him justly obnoxious to all well-disposed persons of every name, lay and clerical, Church and Dissenting.

The Cholera has, through the mercy of God, for the present abated; and in many laces a day of solemn gratitude has been ept for its removal, on which occasion the shops have been generally closed, and the places of Divine worship well attended. Should the calamity be removed from our shores, we trust that the civil and ecclesiastical authorities of the land will appoint a day of general thanksgiving for so great a mercy. After having prayed publicly for a blessing, and received it, we ought publicly to express our national gratitude. Should any unnecessary obstacle be interposed, as in the case of the Fast-day, to prevent this national act of Christian duty, the influence of the religious part of the public, we trust, will not be remiss in urging it, in such ways as may appear suitable, whether by personal representations to those in power, or by means of the press, or by petition to the throne. But we should hope, that if the occasion, in the mercy of God, arrives, no such obstacles will occur; but that those to whom it belongs to regulate the mutter will rejoice spontaneously to direct the national gratitude into such a channel.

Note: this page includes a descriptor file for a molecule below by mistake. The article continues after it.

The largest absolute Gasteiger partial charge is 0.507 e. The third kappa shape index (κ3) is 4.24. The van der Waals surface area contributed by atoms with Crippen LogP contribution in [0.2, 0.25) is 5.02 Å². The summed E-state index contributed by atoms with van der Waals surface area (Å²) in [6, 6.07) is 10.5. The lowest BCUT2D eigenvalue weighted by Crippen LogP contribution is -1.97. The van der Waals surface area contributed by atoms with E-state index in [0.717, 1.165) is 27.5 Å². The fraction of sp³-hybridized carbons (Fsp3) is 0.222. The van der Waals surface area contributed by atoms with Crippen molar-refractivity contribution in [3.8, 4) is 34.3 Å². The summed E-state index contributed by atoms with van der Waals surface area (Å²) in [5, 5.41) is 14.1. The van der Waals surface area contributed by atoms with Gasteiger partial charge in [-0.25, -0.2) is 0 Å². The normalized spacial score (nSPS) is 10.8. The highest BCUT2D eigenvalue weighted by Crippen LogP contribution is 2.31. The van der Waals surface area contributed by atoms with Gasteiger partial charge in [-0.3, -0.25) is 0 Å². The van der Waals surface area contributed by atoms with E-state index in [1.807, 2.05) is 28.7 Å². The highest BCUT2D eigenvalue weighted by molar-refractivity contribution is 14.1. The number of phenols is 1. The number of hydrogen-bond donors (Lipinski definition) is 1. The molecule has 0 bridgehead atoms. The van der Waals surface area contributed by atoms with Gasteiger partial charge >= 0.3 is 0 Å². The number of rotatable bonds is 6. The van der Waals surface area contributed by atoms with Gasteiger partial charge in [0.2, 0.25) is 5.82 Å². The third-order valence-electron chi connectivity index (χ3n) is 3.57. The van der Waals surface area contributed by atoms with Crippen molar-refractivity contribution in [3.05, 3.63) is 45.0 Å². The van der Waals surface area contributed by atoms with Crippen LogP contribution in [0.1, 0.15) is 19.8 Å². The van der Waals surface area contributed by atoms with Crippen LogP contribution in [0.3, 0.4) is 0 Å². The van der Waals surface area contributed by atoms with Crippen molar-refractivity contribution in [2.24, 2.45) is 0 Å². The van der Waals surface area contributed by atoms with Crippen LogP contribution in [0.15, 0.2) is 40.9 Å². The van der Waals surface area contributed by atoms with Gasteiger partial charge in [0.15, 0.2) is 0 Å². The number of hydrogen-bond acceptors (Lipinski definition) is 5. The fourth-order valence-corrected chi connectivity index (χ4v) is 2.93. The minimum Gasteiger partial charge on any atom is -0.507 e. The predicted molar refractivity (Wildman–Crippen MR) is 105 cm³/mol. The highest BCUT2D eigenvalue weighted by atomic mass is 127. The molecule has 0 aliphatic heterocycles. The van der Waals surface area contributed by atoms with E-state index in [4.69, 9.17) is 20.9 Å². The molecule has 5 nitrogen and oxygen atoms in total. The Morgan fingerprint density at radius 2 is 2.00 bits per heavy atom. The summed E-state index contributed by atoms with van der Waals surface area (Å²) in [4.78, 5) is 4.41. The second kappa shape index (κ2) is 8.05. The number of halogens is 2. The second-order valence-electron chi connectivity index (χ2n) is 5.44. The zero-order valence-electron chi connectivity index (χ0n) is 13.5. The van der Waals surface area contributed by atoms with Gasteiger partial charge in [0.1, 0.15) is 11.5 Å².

The threatened rupture with Holland is a very melancholy anticipation; and should blood be shed, we can scarcely view it otherwise than as virtual murder.

Holland and Belgium were united in political matrimony as one kingdom, at the general peace, by the allies, according to the policy of Lord Castlercagh and other statesmen of that day; neither party wishing for the union, and Belgium being strongly averse to it. The two nations differed in religion, in habits, in language, and in their commercial and political interests; but their union was thought necessary by their neighbours, for the public security of Europe, as a barrier against the aggressions of France. They jangled during the whole time of their forced connexion, till, encouraged by the late French revolution, Belgium threw off the yoke. The duty of England, we think, was most clear,—not to interfere in the dispute—that is, as parties, or beyond friendly suasion—but to leave the litigants to themselves; and, even if the neighbouring continental powers took a part in the contest, still to prevent this country being involved in it; more especially as it was essentially a war of opinion—a struggle between the old and new policy—and was likely, in the end, to involve all Europe in a flame.